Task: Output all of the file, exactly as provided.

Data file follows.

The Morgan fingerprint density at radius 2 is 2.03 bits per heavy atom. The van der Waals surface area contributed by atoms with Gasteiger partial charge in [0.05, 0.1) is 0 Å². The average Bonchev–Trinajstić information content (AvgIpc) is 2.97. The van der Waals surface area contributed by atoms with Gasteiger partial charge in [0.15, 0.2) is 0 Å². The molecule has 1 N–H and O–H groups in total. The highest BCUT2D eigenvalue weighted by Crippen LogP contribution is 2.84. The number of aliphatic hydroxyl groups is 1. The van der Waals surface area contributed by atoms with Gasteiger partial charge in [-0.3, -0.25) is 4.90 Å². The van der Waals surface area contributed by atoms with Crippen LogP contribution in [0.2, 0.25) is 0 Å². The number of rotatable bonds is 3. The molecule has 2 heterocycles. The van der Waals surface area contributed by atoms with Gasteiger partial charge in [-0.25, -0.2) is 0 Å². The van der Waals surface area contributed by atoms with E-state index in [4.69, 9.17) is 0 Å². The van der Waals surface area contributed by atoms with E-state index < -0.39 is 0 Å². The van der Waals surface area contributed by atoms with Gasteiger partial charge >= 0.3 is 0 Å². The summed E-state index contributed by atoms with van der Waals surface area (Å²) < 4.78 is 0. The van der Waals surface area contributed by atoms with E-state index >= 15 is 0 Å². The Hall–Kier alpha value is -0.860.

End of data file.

The Morgan fingerprint density at radius 2 is 2.03 bits per heavy atom. The van der Waals surface area contributed by atoms with Gasteiger partial charge in [0.05, 0.1) is 0 Å². The average Bonchev–Trinajstić information content (AvgIpc) is 2.97. The van der Waals surface area contributed by atoms with Gasteiger partial charge in [0.15, 0.2) is 0 Å². The molecule has 1 N–H and O–H groups in total. The highest BCUT2D eigenvalue weighted by Crippen LogP contribution is 2.84. The number of aliphatic hydroxyl groups is 1. The van der Waals surface area contributed by atoms with Gasteiger partial charge in [-0.3, -0.25) is 4.90 Å². The van der Waals surface area contributed by atoms with Crippen LogP contribution in [0.2, 0.25) is 0 Å². The number of rotatable bonds is 3. The molecule has 2 heterocycles. The van der Waals surface area contributed by atoms with Gasteiger partial charge in [-0.25, -0.2) is 0 Å². The van der Waals surface area contributed by atoms with E-state index in [4.69, 9.17) is 0 Å². The van der Waals surface area contributed by atoms with E-state index < -0.39 is 0 Å². The van der Waals surface area contributed by atoms with Gasteiger partial charge >= 0.3 is 0 Å². The summed E-state index contributed by atoms with van der Waals surface area (Å²) < 4.78 is 0. The van der Waals surface area contributed by atoms with E-state index >= 15 is 0 Å². The Hall–Kier alpha value is -0.860.